Someone posted this bread recipe in my Twitter feed a while back, and fortunately I bookmarked it. Because it turned out to be the best bread recipe ever. Just look at the photo if you need proof. Isn't that gorgeous? My daughter took the photo; I'd made the bread to celebrate her homecoming in December. Since then, I've made a couple more batches of the bread. Each batch makes 3 small loaves of bread, just enough for 3 or 4 people.
Here's the link to the bread recipe. I haven't changed it, but I will warn you, it's long and complicated. Except it really isn't. All the detailed instructions are really not necessary. All you need is 4 ingredients: flour, salt yeast, and warm water. (The recipe calls for instant yeast; I didn't have it, and used plain yeast instead.) You don't need to knead the dough; just mix it until it comes together. Then you set the bowl aside, for a few hours or a few days. You should place the bowl in a fridge, but we have a cold room (our living room) that is unheated. It stays cold enough to store the bowl in, especially during our cold snap. You can store the dough for up to 7 days. Like sourdough, it gets better with age.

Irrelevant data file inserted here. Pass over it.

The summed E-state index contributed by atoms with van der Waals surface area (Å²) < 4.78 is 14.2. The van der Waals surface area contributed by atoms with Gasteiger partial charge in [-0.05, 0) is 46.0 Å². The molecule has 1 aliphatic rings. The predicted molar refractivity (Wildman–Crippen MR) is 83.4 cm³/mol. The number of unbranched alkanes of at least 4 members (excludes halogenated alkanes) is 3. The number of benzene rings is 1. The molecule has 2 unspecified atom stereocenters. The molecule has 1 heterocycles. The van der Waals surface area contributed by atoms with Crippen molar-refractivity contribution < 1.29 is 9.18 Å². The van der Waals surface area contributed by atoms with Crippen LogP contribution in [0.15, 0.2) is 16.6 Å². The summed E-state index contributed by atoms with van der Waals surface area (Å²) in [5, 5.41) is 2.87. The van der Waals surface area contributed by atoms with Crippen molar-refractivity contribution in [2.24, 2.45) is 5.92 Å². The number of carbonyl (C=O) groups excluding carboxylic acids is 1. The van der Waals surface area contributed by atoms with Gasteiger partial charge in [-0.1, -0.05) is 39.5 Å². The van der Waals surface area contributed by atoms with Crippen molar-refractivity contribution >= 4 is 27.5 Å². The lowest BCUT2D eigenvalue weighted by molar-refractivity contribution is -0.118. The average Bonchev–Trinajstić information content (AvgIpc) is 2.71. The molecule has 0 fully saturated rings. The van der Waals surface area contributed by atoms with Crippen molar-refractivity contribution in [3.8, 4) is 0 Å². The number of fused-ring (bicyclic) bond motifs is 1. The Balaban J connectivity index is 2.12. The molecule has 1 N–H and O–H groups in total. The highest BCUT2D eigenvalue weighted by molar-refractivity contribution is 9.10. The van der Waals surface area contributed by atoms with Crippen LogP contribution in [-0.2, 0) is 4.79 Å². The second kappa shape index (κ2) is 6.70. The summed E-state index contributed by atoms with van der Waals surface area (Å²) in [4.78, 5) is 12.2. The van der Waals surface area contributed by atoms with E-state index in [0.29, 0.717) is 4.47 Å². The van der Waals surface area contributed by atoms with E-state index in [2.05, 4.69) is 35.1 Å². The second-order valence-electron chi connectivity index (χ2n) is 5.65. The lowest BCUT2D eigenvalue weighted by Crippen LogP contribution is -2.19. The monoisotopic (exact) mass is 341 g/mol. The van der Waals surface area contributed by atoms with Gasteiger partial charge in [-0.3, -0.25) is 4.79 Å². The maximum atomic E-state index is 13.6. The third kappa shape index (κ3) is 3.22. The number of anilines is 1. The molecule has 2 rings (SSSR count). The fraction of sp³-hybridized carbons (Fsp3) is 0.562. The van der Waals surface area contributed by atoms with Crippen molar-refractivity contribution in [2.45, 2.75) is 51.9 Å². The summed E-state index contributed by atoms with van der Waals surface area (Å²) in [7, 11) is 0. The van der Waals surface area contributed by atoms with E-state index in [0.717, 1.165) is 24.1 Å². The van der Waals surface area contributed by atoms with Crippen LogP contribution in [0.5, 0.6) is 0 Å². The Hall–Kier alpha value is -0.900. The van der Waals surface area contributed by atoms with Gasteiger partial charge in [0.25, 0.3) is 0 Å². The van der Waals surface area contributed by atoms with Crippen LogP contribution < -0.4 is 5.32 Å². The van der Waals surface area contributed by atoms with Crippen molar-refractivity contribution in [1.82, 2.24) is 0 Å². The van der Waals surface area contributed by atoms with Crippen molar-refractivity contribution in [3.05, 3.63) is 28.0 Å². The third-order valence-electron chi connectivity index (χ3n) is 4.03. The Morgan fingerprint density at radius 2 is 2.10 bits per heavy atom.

A couple of tips: Yes, it really needs 1 tablespoon of salt, not 1 teaspoon. The first batch I made wasn't salty enough, as I'd misread the recipe. Second, this bread doesn't rise much after you form it into a loaf. In fact it just kind of spreads a little bit. But don't worry; it's still good. It reminds me of Italian ciabatta bread.
Don't forget to make a cut or two in the top before baking (use a serrated bread knife, and cut about a half inch into the top), and remember to put a pan of hot water in the oven while the bread is baking. It really does make a difference, and of course you should have your oven as hot as possible. So, after I put the pan with the hot water in, I wait until the temperature has risen again to place the loaf inside.
The good part is, once you make the bread a time or two, you'll remember how to make it again, and again. It's really that simple. And it's nice having bread dough on hand, ready to bake after an hour of rising.
And it's so pretty too!
Here's another shot, from the top: